JAN 04, 2019 1:07 PM PST

Greenland Ice Sheet Found to Release Tons of Methane

WRITTEN BY: Carmen Leitch

Climate change researchers have to consider an array of factors in their predictions about our planet’s future. One of those factors is methane, considered one of the most important gases in the atmosphere when it comes to the environment. New work by scientists at the University of Bristol has found that the Greenland Ice Sheet is emitting tons of methane. New sensors they created to monitor meltwater found that methane is being continuously released from beneath the ice sheet, where microbes are generating it. Their findings have been reported in Nature.

This is Guillaume Lamarche-Gagnon deploying the methane sensor that was used in the study into the proglacial river that drains the Greenland Glacier. / Credit: Marie Bulinova

"A key finding is that much of the methane produced beneath the ice likely escapes the Greenland Ice Sheet in large, fast flowing rivers before it can be oxidized to CO2 (carbon dioxide), a typical fate for methane gas which normally reduces its greenhouse warming potency,” explained the study leader, Professor Jemma Wadham, Director of Bristol's Cabot Institute for the Environment. 

There is not as much methane in the atmosphere as carbon dioxide, but methane has a far greater effect than carbon dioxide; its impact is about 20-28 times bigger, so relatively small amounts of methane have a huge influence. Most of that gas is coming from microbes that generate methane in locations where oxygen levels are low. Those microbes might be living in agricultural land, inside of a cow, or in wetlands.

This study is the first to show that methane is being flushed out of the ice sheet by meltwater created during warmer months, and isn't being oxidized to a less potent form as that happens. It also reveals a way in which microbes can impact the environment.

"What is also striking is the fact that we've found unequivocal evidence of a widespread subglacial microbial system. Whilst we knew that methane-producing microbes likely were important in subglacial environments, how important and widespread they truly were was debatable. Now we clearly see that active microorganisms, living under kilometers of ice, are not only surviving but likely impacting other parts of the Earth system. This subglacial methane is essentially a biomarker for life in these isolated habitats,” noted the lead author of the study, Guillaume Lamarche-Gagnon of Bristol's School of Geographical Sciences.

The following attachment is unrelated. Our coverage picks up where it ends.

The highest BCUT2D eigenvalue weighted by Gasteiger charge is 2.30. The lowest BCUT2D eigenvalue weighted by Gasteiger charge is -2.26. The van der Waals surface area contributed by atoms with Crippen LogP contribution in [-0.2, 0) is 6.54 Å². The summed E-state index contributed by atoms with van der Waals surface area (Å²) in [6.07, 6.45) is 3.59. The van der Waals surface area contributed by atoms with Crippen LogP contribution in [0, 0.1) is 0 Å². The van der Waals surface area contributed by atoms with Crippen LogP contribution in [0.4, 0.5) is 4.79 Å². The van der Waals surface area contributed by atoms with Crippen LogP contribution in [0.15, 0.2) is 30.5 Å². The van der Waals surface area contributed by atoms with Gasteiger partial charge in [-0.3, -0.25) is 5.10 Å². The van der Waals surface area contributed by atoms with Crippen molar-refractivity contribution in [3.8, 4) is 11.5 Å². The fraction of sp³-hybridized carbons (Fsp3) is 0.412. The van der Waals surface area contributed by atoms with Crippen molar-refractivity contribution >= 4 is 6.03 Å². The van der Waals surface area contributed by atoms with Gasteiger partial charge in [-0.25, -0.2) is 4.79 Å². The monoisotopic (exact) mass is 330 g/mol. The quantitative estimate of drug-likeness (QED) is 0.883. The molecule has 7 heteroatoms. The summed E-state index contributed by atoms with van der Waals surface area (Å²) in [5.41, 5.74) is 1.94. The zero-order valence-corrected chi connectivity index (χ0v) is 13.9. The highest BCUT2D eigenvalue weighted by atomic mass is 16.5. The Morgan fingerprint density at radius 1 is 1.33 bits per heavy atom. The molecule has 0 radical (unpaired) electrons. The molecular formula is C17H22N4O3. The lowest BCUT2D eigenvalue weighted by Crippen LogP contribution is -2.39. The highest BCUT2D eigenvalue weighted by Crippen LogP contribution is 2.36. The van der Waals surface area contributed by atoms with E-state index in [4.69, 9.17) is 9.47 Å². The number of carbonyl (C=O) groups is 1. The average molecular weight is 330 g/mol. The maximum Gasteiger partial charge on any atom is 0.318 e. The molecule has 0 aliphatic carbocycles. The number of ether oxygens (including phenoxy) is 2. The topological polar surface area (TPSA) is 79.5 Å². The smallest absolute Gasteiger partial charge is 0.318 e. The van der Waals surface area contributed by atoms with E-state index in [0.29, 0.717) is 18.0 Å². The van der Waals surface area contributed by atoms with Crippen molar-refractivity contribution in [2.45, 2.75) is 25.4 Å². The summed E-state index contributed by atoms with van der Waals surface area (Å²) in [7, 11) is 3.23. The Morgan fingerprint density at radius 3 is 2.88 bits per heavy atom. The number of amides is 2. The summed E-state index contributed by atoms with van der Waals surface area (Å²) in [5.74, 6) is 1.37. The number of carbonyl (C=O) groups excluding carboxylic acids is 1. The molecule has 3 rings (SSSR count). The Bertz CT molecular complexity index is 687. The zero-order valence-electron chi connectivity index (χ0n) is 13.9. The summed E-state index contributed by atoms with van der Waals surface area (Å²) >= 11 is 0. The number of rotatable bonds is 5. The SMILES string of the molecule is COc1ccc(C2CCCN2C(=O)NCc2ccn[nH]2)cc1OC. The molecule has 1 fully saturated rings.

This photo shows a rhodamine dye injection into the proglacial river, just before a waterfall. The pink dye (the rhodamine) is used to calculate the water discharge of the proglacial river (i.e. how much water/melt if flowing in the river at that time). / Credit: Jakub D Zarsky

Permafrost has been thought to be a major source of methane; it contains huge amounts of carbon that thawing microbes can metabolize, and generate a massive amount of methane in the process. Now scientists have learned that microbes beneath ice sheets are also potential sources of large amounts of the gas.

"The new sensor technologies that we used give us a window into this previously unseen part of the glacial environment. Continuous measurement of meltwater enables us to improve our understanding of how these fascinating systems work and how they impact the rest of the planet,” said research co-author Dr. Elizabeth Bagshaw of Cardiff University. 

Antarctica is Earth’s largest mass of ice. The researchers say this work shows that it will be important to find out more about the methane that might be released there too.

"Several orders of magnitude more methane has been hypothesized to be capped beneath the Antarctic Ice Sheet than beneath Arctic ice-masses. Like we did in Greenland, it's time to put more robust numbers on the theory,” concluded Lamarche-Gagnon. 

Learn more about the greenhouse gases produced by thawing permafrost from the video.

 

Sources: AAAS/Eurekalert! Via University of Bristol, Nature

About the Author
  • Experienced research scientist and technical expert with authorships on 28 peer-reviewed publications, traveler to over 60 countries, published photographer and internationally-exhibited painter, volunteer trained in disaster-response, CPR and DV counseling.
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